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Ranking Hazardous-Waste Sites for Remedial Action DISCUSSION The states have considerable collective experience with the problems of setting priorities for hazardous-waste site cleanup, and the need for and purpose of their ranking systems are clear. In general, the purpose and objectives of the states' ranking models are stated within the documentation accompanying the model. Often-stated objectives are that the models are intended to be scientifically defensible and easy to use, require minimal and inexpensive data, and provide results to help establish priorities for effective use of funds. For many of the states considered, there is evidence of very thoughtful development of site ranking models such as parameters for location of fisheries, containment structures, population densities, and sources of drinking water. However, how the relationships between the model parameters were developed and what strategies were useful for combining the parameters is not always clear and often not documented, thus the models tend to lack credibility. There are many different scoring approaches among the states that use essentially the same type of data. It was not within the committee's scope of work to establish the reason for these differences or whether any of them offer a clear advantage over any others. As was discussed in earlier chapters for the federal agencies' models, similar questions of appropriateness of the logic for combining various scores within the ranking methods apply to the state approaches. The documentation provided to the committee did not indicate the reasons—derived from first principles—for choosing the particular score combination approaches. The committee is unaware of comparisons of any state ranking system with other approaches such as risk assessment for the purpose of validation. The extent and completeness of documentation varied consider-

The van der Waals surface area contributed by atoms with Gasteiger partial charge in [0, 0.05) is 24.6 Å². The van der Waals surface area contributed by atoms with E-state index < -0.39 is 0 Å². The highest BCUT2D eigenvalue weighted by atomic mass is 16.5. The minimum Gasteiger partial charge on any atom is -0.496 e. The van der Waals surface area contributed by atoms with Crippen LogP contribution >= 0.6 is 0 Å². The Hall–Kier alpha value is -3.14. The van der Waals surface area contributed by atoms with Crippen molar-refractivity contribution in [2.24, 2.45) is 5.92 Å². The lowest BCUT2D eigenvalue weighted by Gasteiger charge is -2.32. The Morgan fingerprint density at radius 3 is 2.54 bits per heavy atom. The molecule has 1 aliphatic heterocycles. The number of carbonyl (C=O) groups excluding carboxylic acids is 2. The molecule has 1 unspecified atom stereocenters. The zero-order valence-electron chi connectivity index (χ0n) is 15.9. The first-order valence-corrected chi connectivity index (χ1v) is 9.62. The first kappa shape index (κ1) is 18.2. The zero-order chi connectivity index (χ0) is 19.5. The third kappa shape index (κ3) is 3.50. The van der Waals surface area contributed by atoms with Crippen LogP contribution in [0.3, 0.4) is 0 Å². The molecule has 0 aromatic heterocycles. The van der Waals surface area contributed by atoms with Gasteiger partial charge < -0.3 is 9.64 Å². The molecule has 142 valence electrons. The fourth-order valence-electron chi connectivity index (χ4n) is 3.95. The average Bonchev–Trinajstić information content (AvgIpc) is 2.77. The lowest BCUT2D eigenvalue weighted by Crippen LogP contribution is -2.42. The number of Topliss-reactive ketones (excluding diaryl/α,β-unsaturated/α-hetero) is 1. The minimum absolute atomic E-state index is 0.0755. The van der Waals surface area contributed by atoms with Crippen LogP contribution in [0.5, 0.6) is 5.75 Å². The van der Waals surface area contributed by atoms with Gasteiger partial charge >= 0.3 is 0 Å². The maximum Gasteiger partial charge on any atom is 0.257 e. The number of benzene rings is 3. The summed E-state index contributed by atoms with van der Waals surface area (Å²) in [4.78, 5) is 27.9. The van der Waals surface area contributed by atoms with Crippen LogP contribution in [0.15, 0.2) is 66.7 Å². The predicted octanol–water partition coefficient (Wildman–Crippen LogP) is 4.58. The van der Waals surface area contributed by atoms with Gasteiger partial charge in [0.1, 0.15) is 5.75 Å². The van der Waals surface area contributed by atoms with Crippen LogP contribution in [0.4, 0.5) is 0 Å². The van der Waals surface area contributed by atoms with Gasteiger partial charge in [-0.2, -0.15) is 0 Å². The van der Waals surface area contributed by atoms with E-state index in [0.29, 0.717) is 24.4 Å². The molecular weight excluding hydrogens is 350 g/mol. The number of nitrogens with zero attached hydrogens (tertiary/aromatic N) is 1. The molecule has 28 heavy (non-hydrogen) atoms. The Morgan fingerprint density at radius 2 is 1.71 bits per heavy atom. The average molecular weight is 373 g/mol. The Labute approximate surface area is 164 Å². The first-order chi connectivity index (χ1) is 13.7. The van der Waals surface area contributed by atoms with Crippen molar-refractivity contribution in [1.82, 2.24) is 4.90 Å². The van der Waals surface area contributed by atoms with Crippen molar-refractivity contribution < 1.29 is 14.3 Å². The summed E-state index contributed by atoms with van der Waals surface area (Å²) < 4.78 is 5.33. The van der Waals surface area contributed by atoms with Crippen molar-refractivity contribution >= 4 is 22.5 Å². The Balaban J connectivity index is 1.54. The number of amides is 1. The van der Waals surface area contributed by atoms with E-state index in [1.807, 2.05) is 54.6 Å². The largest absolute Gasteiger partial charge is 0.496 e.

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Ranking Hazardous-Waste Sites for Remedial Action ably among the states' models. In some instances, another state was cited as the source of the major elements of an approach. For other states, very detailed data and explanations were provided in support of the range of choices for particular site variables. It appears that all the state models could be used readily by persons who have a minimum of formal scientific training and are provided with the necessary data. States not using formal ranking models often tend to develop less data-intensive methods that rely on the judgment of professionals in the state agencies to integrate information into site rankings. A derailed state-by-state survey, beyond the scope of this study, would be needed to ascertain the relative utility of each of these somewhat different designs of ranking or rating sites.